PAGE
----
And, I could have sworn that we viewers were left hanging as far as the state of friendship between Sherlock and Gregson (or what passes for friendship). Way back in Season 1, Sherlock pretty much burned Gregson by doing some really dubious things, and Gregson has been left with the thankless role of Supportive Boss of Authority over Sherlock, Joan, and Bell (a fairly stereotyped role of police procedural tv series and movies). There could have been some fleshing out of this whole friendship theme of this season.
I ended up liking the “Kitty as Sherlock’s new protege” storyline far more than I expected, because it made Sherlock aware of how he impacted lives. Even Kitty, as a jarring character during the 1st half of the season, grew on me (even if she was pretty brutal). What I like about Sherlock Holmes of “Elementary” is that he is so human. But… the big but…
But, as the A.V. Club‘s Myles McNutt noted in his reviews of the 2nd half of this third season, things got weird. McNutt got frustrated that the episodes seemed so determined to have a murder as a hook, even though the plot would get very meandering and away from the original murder. I agree that, with such rich characters, there could and should be an easier way to have the procedural part, than what often felt like incoherent messes with terrific Sherlock dialog.
(also, I enjoyed McNutt’s season finale critique, and I’m sorry that he’s moving on from the “Elementary” assignment on the A.V. Club! Hope his successor goes as deep).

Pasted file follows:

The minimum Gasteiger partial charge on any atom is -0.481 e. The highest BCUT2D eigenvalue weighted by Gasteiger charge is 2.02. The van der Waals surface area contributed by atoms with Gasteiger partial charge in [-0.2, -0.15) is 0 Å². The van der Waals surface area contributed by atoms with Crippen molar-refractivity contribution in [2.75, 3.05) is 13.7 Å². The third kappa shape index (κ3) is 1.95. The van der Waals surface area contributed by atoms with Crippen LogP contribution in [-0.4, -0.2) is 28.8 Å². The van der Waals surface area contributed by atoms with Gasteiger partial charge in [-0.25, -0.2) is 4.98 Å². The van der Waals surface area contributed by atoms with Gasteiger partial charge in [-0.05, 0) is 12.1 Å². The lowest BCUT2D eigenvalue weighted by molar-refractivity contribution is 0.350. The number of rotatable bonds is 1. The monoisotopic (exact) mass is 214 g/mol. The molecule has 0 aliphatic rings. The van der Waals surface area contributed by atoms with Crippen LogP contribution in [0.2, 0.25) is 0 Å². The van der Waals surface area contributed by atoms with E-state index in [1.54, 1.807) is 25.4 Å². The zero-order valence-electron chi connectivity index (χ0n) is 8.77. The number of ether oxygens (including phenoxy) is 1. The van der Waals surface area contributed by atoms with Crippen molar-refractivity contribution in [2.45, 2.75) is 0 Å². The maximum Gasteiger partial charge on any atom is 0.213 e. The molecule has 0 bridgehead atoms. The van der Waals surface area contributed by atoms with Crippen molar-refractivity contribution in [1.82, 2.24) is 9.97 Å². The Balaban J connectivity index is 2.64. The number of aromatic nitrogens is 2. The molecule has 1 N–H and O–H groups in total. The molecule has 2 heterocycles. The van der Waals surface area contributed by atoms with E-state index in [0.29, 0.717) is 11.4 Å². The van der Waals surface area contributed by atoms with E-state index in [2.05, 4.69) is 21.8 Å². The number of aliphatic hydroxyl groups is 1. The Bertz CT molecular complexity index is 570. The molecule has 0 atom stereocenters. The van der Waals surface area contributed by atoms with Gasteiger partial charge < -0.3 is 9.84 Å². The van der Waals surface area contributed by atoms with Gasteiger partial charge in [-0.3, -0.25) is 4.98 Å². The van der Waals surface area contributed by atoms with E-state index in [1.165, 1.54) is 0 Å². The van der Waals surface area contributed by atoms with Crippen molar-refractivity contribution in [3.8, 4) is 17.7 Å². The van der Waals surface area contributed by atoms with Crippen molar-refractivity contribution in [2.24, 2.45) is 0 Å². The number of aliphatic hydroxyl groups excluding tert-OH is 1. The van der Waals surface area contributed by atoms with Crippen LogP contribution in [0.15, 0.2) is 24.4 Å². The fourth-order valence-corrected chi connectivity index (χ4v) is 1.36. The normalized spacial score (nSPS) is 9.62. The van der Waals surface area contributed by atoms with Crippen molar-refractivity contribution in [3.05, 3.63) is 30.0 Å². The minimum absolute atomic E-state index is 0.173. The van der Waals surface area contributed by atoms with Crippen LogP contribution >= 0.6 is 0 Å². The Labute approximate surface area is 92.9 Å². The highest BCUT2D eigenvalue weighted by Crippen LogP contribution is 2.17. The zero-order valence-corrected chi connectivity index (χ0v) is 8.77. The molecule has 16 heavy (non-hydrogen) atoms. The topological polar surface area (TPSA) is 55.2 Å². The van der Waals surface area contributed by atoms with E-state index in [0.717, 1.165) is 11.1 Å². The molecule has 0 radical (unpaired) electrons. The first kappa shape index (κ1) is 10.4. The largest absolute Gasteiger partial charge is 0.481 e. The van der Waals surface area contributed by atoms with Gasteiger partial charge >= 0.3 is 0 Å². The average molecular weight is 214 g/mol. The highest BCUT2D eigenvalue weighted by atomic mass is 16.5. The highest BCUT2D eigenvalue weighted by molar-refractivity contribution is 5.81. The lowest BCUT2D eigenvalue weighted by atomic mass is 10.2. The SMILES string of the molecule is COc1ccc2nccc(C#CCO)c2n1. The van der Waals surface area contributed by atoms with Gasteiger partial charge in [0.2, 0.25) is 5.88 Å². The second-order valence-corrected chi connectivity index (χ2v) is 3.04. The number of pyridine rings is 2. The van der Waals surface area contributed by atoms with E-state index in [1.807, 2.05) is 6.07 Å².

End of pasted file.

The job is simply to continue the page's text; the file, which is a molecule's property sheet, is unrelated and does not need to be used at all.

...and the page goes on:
When a series makes it obvious that the guest star is the suspect and did do the murder, I would strongly suggest going back to the drawing board. This ain’t Columbo (and even the “Elementary” episode that was in a Columbo style – where the viewer knows who did the murder, even if the why has to be unfolded – didn’t exactly work all that well, because the why still made no sense).
I have hope for “Elementary,” since the cinematography is great (I love how Long Island City ends up being a stand-in for just about every part of the city, and how the city just looks good on the show) and the cast – I like the cast! But, come on, writers: be focused and use the strengths of your cast!
Meanwhile, “Dancing With the Stars” managed to be its usual fun. I don’t think I’ll ever understand how the adapted music on that show works for the ballroom dancing stuff, but the pro dancers are so talented. I have enormous respect for Derek Hough as a choreographer, but I was rooting for Val Chmerkovskiy to win finally. The time when he and Artem Chigvintsev did the trio paso doble with Rumer Willis – whoa. Hot stuff. I couldn’t get my eyes off of Val and Artem! See below!